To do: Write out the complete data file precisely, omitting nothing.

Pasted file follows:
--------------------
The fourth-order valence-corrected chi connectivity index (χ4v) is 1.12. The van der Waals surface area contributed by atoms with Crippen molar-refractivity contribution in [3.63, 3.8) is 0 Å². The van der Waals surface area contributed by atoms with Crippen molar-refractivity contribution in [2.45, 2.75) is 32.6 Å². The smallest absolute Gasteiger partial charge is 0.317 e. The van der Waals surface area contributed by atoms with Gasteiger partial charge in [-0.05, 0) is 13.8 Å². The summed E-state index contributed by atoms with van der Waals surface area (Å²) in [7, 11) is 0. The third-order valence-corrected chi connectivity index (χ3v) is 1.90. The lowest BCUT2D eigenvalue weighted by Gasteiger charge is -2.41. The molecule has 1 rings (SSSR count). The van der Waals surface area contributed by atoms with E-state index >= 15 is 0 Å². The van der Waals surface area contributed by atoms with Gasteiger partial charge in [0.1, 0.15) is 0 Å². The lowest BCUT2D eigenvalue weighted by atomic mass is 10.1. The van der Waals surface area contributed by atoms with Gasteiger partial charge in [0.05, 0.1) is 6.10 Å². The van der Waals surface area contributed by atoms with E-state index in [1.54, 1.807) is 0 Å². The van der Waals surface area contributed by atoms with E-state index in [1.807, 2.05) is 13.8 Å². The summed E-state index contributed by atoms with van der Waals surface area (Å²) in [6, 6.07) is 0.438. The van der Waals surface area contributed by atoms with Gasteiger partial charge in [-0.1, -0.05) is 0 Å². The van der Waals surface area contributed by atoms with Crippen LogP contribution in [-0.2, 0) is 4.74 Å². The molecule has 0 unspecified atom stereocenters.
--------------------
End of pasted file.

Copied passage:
The fourth-order valence-corrected chi connectivity index (χ4v) is 1.12. The van der Waals surface area contributed by atoms with Crippen molar-refractivity contribution in [3.63, 3.8) is 0 Å². The van der Waals surface area contributed by atoms with Crippen molar-refractivity contribution in [2.45, 2.75) is 32.6 Å². The smallest absolute Gasteiger partial charge is 0.317 e. The van der Waals surface area contributed by atoms with Gasteiger partial charge in [-0.05, 0) is 13.8 Å². The summed E-state index contributed by atoms with van der Waals surface area (Å²) in [7, 11) is 0. The third-order valence-corrected chi connectivity index (χ3v) is 1.90. The lowest BCUT2D eigenvalue weighted by Gasteiger charge is -2.41. The molecule has 1 rings (SSSR count). The van der Waals surface area contributed by atoms with E-state index >= 15 is 0 Å². The van der Waals surface area contributed by atoms with Gasteiger partial charge in [0.1, 0.15) is 0 Å². The lowest BCUT2D eigenvalue weighted by atomic mass is 10.1. The van der Waals surface area contributed by atoms with Gasteiger partial charge in [0.05, 0.1) is 6.10 Å². The van der Waals surface area contributed by atoms with E-state index in [1.54, 1.807) is 0 Å². The van der Waals surface area contributed by atoms with E-state index in [1.807, 2.05) is 13.8 Å². The summed E-state index contributed by atoms with van der Waals surface area (Å²) in [6, 6.07) is 0.438. The van der Waals surface area contributed by atoms with Gasteiger partial charge in [-0.1, -0.05) is 0 Å². The van der Waals surface area contributed by atoms with Crippen LogP contribution in [-0.2, 0) is 4.74 Å². The molecule has 0 unspecified atom stereocenters.